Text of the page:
Objective Children are not little adults. Such a statement summarises the growing interest in the role of prenatal and early-life exposure to environmental factors and the development of adverse health effects. NewGeneris is a multidisciplinary research project conducted within the European Union in the food quality and safety area of the sixth framework programme. The specific hypothesis to be tested within NewGeneris is that maternal exposure to dietary compounds (ie, polycyclic aromatic hydrocarbons, heterocyclic amines, nitrosamines, acrylamide, the mycotoxin deoxyvalenol and TCDD-PCB, alcohol, DNA reactive aldehydes) results in in utero exposure and in molecular events in the unborn child leading to increased risks of cancer and immune disorders in later childhood.
Methods European mother and child cohorts have been identified as base populations for the recruitment of pregnant women. Food frequency questionnaires and biomarkers (measured in blood samples collected from mother–child pairs) are used to measure exposure, individual susceptibility to toxic agents, early biological effects including omics’ based signatures.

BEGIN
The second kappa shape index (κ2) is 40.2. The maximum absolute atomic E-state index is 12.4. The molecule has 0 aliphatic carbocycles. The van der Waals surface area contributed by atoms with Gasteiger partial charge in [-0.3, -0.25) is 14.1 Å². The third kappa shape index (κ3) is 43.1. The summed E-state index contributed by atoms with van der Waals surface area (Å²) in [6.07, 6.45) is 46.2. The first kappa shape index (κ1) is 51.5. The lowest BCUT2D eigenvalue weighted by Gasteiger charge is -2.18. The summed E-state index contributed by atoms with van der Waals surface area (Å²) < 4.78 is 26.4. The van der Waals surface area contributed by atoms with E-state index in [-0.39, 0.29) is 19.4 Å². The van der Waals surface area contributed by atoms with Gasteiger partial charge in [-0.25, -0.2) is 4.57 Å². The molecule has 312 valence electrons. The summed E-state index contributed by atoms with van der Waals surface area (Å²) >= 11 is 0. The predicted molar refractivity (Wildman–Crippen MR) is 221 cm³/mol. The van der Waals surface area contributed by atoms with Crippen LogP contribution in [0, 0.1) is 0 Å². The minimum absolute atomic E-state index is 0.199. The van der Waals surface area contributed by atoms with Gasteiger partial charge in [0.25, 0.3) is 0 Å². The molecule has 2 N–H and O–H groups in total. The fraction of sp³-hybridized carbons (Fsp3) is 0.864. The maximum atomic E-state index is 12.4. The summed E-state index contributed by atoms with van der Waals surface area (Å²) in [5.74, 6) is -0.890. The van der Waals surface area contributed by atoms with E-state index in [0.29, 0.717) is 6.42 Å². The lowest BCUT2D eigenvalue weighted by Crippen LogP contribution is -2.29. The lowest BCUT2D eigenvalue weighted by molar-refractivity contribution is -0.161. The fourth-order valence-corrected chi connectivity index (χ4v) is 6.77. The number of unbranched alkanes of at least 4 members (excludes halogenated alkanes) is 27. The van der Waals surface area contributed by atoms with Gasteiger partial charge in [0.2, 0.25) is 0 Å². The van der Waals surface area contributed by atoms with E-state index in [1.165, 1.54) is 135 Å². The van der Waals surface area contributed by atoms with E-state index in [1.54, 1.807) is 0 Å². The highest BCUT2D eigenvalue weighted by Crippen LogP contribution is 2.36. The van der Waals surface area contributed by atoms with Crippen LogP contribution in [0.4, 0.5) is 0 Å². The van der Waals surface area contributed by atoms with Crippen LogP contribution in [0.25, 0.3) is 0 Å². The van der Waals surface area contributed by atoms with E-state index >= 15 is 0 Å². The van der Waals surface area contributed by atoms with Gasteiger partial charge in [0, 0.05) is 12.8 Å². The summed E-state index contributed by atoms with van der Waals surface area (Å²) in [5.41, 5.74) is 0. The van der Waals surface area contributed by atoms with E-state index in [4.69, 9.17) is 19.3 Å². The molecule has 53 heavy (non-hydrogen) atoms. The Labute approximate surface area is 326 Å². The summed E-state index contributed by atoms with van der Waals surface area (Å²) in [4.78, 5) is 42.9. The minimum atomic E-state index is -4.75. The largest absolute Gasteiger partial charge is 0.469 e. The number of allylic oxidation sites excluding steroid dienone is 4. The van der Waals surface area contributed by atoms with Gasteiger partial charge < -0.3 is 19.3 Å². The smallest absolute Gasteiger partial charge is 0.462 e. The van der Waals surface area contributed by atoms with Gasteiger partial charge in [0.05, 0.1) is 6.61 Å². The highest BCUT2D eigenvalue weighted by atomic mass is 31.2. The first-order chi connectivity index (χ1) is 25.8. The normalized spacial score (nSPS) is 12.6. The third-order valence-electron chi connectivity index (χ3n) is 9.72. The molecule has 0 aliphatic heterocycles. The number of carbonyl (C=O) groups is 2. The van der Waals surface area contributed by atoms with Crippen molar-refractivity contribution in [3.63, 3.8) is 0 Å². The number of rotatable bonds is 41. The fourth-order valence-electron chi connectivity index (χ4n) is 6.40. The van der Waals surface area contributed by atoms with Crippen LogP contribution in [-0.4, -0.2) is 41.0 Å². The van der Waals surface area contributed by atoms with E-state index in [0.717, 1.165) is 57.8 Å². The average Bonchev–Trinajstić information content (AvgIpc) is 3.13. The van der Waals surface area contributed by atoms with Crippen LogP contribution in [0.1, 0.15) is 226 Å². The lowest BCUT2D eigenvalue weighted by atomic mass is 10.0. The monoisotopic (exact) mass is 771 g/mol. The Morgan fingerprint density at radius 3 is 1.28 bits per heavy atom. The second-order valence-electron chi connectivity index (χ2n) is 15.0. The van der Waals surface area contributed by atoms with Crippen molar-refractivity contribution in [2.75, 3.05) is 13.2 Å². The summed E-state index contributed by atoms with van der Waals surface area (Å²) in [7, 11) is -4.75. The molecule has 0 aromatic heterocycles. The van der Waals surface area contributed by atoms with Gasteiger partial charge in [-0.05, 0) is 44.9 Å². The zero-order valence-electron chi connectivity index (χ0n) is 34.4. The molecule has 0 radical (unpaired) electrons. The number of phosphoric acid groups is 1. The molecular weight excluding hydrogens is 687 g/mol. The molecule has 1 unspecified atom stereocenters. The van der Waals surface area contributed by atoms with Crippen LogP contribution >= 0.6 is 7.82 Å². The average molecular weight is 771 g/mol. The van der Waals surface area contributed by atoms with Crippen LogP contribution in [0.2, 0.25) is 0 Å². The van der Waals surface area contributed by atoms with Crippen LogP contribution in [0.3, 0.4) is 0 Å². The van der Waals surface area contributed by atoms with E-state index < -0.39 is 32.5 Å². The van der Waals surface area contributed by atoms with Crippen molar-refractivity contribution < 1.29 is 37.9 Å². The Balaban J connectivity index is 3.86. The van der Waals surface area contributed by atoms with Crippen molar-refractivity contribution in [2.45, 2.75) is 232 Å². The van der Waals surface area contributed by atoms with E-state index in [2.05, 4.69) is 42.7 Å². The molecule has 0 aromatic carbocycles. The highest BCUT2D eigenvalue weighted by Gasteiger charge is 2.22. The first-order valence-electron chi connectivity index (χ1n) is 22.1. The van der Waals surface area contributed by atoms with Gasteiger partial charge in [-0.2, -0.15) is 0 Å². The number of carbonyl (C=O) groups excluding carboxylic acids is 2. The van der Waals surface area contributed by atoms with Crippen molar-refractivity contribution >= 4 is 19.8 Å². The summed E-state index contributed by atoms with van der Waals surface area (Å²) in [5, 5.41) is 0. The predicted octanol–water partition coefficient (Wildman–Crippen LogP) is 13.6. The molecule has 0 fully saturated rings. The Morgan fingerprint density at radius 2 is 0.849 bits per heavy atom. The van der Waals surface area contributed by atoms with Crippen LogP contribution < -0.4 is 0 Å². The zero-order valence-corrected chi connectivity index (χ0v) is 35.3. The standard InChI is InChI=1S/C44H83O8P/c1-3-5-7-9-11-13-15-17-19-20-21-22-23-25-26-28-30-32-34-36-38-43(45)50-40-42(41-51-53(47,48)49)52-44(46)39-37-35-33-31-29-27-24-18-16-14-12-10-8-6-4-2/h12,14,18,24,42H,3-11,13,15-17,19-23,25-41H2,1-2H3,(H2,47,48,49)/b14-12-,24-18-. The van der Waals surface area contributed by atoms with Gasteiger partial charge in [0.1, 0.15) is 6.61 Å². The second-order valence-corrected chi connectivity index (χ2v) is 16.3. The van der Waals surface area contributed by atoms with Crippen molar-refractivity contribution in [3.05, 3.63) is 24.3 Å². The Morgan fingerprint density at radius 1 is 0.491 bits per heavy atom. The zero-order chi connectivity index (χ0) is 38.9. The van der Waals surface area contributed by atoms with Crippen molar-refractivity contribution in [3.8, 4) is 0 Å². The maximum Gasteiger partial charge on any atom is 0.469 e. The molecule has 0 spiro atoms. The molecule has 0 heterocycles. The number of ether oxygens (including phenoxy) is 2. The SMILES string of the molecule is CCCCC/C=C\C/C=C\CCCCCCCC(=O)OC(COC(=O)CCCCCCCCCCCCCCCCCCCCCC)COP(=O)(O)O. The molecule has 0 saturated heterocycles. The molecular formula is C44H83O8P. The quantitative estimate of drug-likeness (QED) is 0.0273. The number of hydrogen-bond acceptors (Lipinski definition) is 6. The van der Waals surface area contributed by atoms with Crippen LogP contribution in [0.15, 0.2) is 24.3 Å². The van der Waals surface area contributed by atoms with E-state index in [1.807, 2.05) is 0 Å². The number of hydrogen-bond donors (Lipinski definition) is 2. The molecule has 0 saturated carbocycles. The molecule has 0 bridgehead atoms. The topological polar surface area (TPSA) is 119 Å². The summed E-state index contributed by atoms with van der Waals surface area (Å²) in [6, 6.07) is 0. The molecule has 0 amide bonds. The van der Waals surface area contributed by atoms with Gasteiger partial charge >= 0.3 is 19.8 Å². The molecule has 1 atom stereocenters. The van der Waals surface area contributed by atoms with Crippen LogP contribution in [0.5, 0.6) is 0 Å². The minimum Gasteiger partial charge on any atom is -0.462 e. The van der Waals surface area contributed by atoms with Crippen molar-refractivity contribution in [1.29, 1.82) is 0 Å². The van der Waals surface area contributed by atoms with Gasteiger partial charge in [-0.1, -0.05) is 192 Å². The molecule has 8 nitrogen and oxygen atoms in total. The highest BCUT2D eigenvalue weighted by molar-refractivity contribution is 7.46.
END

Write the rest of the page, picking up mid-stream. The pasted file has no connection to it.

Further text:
Results Research procedures were developed and validated through the conduct of early pilot studies nested within the collaborative research and included in the research protocol. The protocol specifically accounts for factors that may affect the level of biomarkers such as processing of biological samples, time to processing and to assay and assay methodology.
Conclusions Specific issues in planning and undertaking a multicentre study are discussed, including the sample size required to test the study main hypothesis and the statistical plan and ethical considerations concerning transboundary exchange of human samples and data.
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